We didn’t intend to create a magnet when we planted a skinny bur oak in our front yard 13 years ago.
It created a startling experience one October evening when Marion went to the porch to check the weather. A large furry form dropped from the nearby tree and scurried away in the gathering darkness. A woodchuck? Not likely. They work the day shift. Later we caught the mystery animal in the bean of a flashlight as it returned to the magnet tree. A husky raccoon that again retreated in haste when it saw us.
Over the next several days we watched squirrels and woodchucks forage on the acorns. At dusk bucks and does with yearlings eagerly, yet watchfully, gobbled up acorns. In between, turkeys wandered by to forage. Blue jays dropped out of the tree onto the ground and carried off husky acorns to store for winter.
Why Oaks Attract Wildlife
Our October oak was a perfect magnet. While most area oaks were acorn-bare, our youthful front yard tree was loaded with them. They were huge, sweet, and free of the weevils that often consume acorns before exiting through tiny holes.
Blue jays, wild turkeys, woodchucks, raccoons, squirrels, and deer consider October acorns prime carbohydrate-loaded food. When few oaks, scattered around, bear a heavy crop, wild animals beeline to those loaded with nuts. That’s why our tree was a magnet drawing in a stream of wildlife until every acorn was consumed.
White oak types have leaves with rounded lobes. These include white, bur, and swamp white oaks. Their big acorns are low in tannic acid and are a prized animal and human food. Most trees only bear a heavy crop every few years with acorns that sprout almost as soon as they hit the ground. If not eaten soon weevils find them.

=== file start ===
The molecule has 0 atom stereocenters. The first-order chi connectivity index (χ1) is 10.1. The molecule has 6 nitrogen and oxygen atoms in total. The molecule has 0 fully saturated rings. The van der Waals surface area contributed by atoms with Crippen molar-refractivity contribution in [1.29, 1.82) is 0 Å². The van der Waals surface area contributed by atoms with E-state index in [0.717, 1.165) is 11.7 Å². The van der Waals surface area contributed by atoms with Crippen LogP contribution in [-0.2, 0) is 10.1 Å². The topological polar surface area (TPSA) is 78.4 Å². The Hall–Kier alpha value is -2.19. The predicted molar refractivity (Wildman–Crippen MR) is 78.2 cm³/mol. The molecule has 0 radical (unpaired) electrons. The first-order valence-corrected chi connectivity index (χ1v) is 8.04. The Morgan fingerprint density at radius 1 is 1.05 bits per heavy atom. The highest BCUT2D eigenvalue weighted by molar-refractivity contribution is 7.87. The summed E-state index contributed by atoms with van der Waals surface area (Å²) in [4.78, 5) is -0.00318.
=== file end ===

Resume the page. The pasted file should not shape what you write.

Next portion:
Black oak types have leaves with pointed lobes. Their acorns are loaded with bitter tannin. Often wild animals only feast on them after nearby sweeter white oak-type acorns have all been eaten. Black oak-type acorns wait until next spring to sprout. Perhaps their tannic acid helps them remain uneaten until they sprout months after falling from the tree.
Optimal Places to Plant Oaks
When planted in an ideal location with full sun and rich soil, an oak will begin producing acorns when it’s seven to ten years old. Our front yard tree had a light crop the past few years, but when it reached its 13th year it was loaded with nuts. It was a true magnet that lured wildlife in from far and wide. We enjoyed watching many animals dine on acorns produced by a tree we planted.